Small Machine Shop

The Situation

The owner of a small machine shop was acutely aware that his business and industry had changed dramatically from when he first founded the company 37 years ago. He noted the most prominent change involved an increasing lack of customer loyalty even though the company prided itself on providing exceptional customer service. He experienced growing pressures to provide price reductions, just-in-time deliveries, and extended payment terms, all of which worked to squeeze his profit margin dry. At the same time, it was becoming increasingly more challenging to find affordable skilled labor to keep up with these demands.

In addition, over time, he had fallen behind on equipment, systems, and facilities upgrades. Without a clear succession plan, our client decided that the best strategy would be to search for a strategic buyer, and he hired Next Point to run their divestiture process.

The Process

The logical buyer would be a strategic industry player with the ability to leverage the company’s attributes to improve overall financial performance. Strategic Buyers are often looking to break into new markets and industries. It is often easier to buy a customer list than to develop customers organically in new sectors such as aerospace and medical. Strategic buyers may have already made investments in new equipment and technology; their strategy might be to buy a book of business to add customers with known sales and gross margins to help support their debt service.

A strategic buyer could potentially make the new parts on their updated production equipment with a shorter setup time and faster production times, allowing the buyer to achieve a quicker return on investment and improve the gross margin. Many strategic buyers desire to expand their existing capacity by acquiring skilled labor and management to help them meet their customers’ demands. Some buyers need to expand their service offering for their existing customers who may prefer “one-stop-shopping.” For example, a metal fabrication company may buy a CNC company to compete better.

With a strategic buyer in mind, we built a “Pitch Deck” describing our client’s attributes, financial history, backlog, organizational structure, production capabilities, equipment list, industries serviced, customer types and length, and strength of customer relationships.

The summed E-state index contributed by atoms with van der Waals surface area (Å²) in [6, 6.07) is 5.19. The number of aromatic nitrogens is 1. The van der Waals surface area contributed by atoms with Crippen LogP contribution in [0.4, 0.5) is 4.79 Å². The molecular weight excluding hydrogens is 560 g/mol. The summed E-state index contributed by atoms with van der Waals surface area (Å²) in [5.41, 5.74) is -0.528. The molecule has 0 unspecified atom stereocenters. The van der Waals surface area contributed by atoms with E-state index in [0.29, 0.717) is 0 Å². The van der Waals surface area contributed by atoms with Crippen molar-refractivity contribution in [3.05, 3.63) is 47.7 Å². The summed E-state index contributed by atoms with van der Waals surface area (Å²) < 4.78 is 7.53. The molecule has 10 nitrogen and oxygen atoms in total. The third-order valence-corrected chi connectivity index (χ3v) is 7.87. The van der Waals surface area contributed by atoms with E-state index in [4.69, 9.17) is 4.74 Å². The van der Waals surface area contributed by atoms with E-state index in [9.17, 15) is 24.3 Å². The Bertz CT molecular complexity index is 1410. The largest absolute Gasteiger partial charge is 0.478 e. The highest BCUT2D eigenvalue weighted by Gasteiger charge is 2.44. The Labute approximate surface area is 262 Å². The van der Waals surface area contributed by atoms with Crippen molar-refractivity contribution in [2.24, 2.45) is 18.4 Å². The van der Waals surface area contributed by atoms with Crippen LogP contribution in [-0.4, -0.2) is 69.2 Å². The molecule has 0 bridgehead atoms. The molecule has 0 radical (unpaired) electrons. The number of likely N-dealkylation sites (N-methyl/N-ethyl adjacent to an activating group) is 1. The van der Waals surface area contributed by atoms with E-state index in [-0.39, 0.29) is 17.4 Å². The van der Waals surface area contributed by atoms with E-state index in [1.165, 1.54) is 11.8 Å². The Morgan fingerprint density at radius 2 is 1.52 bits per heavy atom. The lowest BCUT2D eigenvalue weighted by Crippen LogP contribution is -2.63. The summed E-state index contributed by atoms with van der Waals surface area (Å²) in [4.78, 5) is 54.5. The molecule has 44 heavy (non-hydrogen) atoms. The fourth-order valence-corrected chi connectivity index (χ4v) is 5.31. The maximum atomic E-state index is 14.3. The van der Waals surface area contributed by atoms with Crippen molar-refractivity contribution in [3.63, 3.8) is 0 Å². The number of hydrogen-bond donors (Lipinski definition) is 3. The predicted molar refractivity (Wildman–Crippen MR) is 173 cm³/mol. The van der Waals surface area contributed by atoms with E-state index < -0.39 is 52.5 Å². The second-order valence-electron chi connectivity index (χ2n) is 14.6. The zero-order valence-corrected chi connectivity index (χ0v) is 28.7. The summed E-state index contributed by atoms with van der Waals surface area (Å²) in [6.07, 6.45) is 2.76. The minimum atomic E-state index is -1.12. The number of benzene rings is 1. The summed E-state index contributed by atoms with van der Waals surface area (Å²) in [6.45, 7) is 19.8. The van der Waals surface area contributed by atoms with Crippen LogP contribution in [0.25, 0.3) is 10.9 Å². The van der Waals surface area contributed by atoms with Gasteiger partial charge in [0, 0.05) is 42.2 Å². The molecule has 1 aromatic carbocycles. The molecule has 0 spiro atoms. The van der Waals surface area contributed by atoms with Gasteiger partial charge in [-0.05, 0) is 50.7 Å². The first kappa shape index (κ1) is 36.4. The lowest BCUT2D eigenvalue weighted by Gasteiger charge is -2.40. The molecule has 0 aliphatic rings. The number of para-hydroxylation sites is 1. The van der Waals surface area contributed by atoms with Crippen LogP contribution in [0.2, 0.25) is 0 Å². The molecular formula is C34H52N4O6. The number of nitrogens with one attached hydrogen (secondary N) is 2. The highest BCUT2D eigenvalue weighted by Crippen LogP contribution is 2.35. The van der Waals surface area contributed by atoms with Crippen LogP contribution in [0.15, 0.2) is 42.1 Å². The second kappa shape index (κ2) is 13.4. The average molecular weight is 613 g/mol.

Filtering Next Point’s proprietary database of over 24,000 companies in the metal manufacturing industry to include regional, national, and Canadian strategic buyers with revenues at least three times greater than our client’s income produced the following results:

  • Over 12,000 strategic buyers in the USA in Canada.
  • Three hundred forty serial strategic buyers with a history of multiple transactions in the metal contract manufacturing space.
  • Thirty-five regional strategic buyers within a 50-mile radius of our client that were actively looking for new acquisitions.

Marketing the company required casting a wide net to find the right buyer. We aim to run a time-sensitive process, asking interested buyers to submit a letter of Intent by a deadline so that we have the opportunity to compare offers.

The Turning Point

Over forty-five companies signed NDA’s and reviewed the information on our client, and we ultimately received six letters of intent. Next Point helped our client to analyze each offer to select the most attractive scenario for his retirement goals.

Our client sold the company to an industry consolidator and was able to retire after a brief transition period.

Services Performed

  • Management Buy-Out
Machine Shop Management Buy-Out - Next Point LLC